A different sort of contribution to event rates can also be estimated from this figure. The contribution of double parton scattering events, of the type discussed in Section 7.2.3, can be crudely estimated from Eq. (7.43). The value of ${\sigma}_{\mathrm{e}\mathrm{f}\mathrm{f}}$ can be considered to be approximately energy-independent and around $20\mathrm{m}\mathrm{b}$. Although this is not exactly true, the uncertainty on this parameter, and indeed on the accuracy of Eq. (7.43) itself, is such that this should be considered sufficient for an order-of-magnitude estimate only. A particularly simple application of this is the estimation of the fraction of events for a given final state in which there is an additional DPS contribution containing a pair of *b*-quarks. This fraction is clearly given by the ratio, ${\sigma}_{b\stackrel{\u02c9}{b}}/(20\text{}\text{mb})$. From the figure this fraction ranges from a manageably-small 2% effect
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at 8 TeV to a much more significant 15% at 100 TeV. More study would clearly be required in order to obtain a true estimate of the impact of such events on the physics that could be studied at higher energies, but these simplified arguments can at least give some idea of the potentially troublesome issues.

As an example of the behaviour of less-inclusive cross-sections at higher energies, Fig. 10.2 shows predictions for $H+n\text{}\text{jets}+X$ cross-sections at various values of $\sqrt{s}$ and as a function of the minimum jet transverse momentum. The cross-sections are all normalized to the inclusive Higgs production cross-section, so that the plots indicate the fraction of Higgs events that contain at least the given number of jets. The inclusive Higgs cross-section includes NNLO QCD corrections, while the 1- and 2-jet rates are computed at NLO in QCD. All are computed in the effective theory with ${m}_{t}\to \mathrm{\infty}$.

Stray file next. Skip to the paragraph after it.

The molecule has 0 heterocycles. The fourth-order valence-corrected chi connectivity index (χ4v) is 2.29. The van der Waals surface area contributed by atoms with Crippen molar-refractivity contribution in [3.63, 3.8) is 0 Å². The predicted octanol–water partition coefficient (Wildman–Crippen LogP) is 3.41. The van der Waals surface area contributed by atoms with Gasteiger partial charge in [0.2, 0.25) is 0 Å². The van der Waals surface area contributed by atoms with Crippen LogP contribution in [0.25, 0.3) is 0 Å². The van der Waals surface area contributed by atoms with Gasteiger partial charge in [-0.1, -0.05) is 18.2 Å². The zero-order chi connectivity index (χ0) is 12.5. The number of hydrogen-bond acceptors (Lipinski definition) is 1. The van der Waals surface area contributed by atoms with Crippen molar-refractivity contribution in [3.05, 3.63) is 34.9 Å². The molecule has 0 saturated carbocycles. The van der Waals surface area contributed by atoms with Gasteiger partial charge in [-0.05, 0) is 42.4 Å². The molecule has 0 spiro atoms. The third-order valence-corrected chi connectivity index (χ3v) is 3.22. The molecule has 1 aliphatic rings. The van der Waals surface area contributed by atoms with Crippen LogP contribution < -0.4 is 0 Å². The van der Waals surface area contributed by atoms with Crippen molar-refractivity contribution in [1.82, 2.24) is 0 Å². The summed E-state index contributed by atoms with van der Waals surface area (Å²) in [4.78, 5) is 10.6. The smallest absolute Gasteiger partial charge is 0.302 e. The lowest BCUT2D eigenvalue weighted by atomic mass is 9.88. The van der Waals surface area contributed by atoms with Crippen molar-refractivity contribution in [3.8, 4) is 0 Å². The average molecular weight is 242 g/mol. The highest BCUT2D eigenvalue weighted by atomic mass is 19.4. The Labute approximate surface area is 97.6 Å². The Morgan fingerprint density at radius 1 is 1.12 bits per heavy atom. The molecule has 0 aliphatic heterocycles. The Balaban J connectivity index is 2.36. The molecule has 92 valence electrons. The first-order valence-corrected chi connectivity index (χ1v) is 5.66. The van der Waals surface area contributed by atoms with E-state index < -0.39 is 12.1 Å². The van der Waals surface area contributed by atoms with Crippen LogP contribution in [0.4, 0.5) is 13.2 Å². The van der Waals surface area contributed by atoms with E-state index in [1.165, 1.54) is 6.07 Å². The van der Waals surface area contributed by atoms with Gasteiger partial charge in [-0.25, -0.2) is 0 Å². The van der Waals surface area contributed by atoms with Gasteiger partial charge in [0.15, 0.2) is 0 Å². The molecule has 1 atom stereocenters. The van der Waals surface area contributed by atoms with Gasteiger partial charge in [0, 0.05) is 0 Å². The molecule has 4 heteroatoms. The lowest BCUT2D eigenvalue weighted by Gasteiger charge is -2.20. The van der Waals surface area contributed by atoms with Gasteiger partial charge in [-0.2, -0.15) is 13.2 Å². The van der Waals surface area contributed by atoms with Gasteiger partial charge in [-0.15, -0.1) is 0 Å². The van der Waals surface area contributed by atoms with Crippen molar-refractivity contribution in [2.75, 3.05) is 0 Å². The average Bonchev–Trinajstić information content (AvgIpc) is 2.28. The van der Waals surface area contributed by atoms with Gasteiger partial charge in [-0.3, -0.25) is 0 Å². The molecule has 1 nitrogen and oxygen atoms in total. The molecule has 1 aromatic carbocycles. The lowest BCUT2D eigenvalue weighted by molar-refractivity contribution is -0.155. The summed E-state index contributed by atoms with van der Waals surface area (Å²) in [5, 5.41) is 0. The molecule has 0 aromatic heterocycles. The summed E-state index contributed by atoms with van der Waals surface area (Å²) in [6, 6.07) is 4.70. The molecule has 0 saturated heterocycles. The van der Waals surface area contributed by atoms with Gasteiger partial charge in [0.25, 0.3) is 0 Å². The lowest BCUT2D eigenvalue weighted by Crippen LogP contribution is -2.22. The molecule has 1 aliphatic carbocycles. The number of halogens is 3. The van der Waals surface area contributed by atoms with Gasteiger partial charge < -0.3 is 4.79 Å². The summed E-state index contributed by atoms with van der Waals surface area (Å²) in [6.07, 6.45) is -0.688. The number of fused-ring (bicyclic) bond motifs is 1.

The extent to which additional jets are expected in Higgs events is strongly dependent on how the jet cuts must scale with the machine operating energy. For instance, consider a jet cut of 40 GeV at 14 TeV, a value in line with current analysis projections. For this cut, approximately 20% of all Higgs boson events produced through gluon fusion should contain at least one jet. The fraction with two or more jets is expected to be around 5%. To retain approximately the same jet compositions at 100 TeV requires only a modest increase in the jet cut to 80 GeV.

However, this analysis is not the full story, due to effects induced by a finite top-mass that are neglected in the effective theory. This is illustrated in Fig. 10.3, which shows the rates for Higgs production in association with up to three jets, taking proper account of the top-mass, as a function of the minimum jet *p*_{T}. As shown in the lower panel, a comparison of these results with those obtained in the effective theory reveals significant differences. Even for moderate jet cuts of around 50 GeV a finite top-mass results in differences in the $H+3$ jet rate of approximately 30%. For significantly harder jet cuts the effective theory description clearly fails spectacularly. Although